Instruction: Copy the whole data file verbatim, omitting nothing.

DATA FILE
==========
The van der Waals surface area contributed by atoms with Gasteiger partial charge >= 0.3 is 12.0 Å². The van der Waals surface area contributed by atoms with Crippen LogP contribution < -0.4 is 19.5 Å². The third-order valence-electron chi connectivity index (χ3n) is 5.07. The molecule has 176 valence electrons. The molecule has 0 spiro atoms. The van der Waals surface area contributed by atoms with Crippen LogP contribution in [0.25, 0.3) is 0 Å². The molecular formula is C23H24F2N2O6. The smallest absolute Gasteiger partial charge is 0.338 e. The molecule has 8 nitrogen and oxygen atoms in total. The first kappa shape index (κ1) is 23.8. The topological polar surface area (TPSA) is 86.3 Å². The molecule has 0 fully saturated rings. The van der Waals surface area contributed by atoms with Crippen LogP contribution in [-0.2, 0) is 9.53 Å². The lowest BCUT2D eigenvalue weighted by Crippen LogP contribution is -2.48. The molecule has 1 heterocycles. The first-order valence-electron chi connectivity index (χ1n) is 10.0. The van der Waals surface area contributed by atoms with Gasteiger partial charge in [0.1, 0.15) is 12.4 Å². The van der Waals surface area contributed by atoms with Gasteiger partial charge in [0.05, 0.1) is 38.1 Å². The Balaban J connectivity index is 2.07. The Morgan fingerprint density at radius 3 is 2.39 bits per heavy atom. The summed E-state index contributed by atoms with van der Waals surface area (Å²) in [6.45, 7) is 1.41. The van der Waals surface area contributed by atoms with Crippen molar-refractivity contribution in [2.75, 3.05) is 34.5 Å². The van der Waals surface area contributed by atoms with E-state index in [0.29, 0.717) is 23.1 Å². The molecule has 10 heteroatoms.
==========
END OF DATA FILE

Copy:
The van der Waals surface area contributed by atoms with Gasteiger partial charge >= 0.3 is 12.0 Å². The van der Waals surface area contributed by atoms with Crippen LogP contribution < -0.4 is 19.5 Å². The third-order valence-electron chi connectivity index (χ3n) is 5.07. The molecule has 176 valence electrons. The molecule has 0 spiro atoms. The van der Waals surface area contributed by atoms with Crippen LogP contribution in [0.25, 0.3) is 0 Å². The molecular formula is C23H24F2N2O6. The smallest absolute Gasteiger partial charge is 0.338 e. The molecule has 8 nitrogen and oxygen atoms in total. The first kappa shape index (κ1) is 23.8. The topological polar surface area (TPSA) is 86.3 Å². The molecule has 0 fully saturated rings. The van der Waals surface area contributed by atoms with Crippen LogP contribution in [-0.2, 0) is 9.53 Å². The lowest BCUT2D eigenvalue weighted by Crippen LogP contribution is -2.48. The molecule has 1 heterocycles. The first-order valence-electron chi connectivity index (χ1n) is 10.0. The van der Waals surface area contributed by atoms with Gasteiger partial charge in [0.1, 0.15) is 12.4 Å². The van der Waals surface area contributed by atoms with Gasteiger partial charge in [0.05, 0.1) is 38.1 Å². The Balaban J connectivity index is 2.07. The Morgan fingerprint density at radius 3 is 2.39 bits per heavy atom. The summed E-state index contributed by atoms with van der Waals surface area (Å²) in [6.45, 7) is 1.41. The van der Waals surface area contributed by atoms with Crippen molar-refractivity contribution in [2.75, 3.05) is 34.5 Å². The van der Waals surface area contributed by atoms with E-state index in [0.29, 0.717) is 23.1 Å². The molecule has 10 heteroatoms.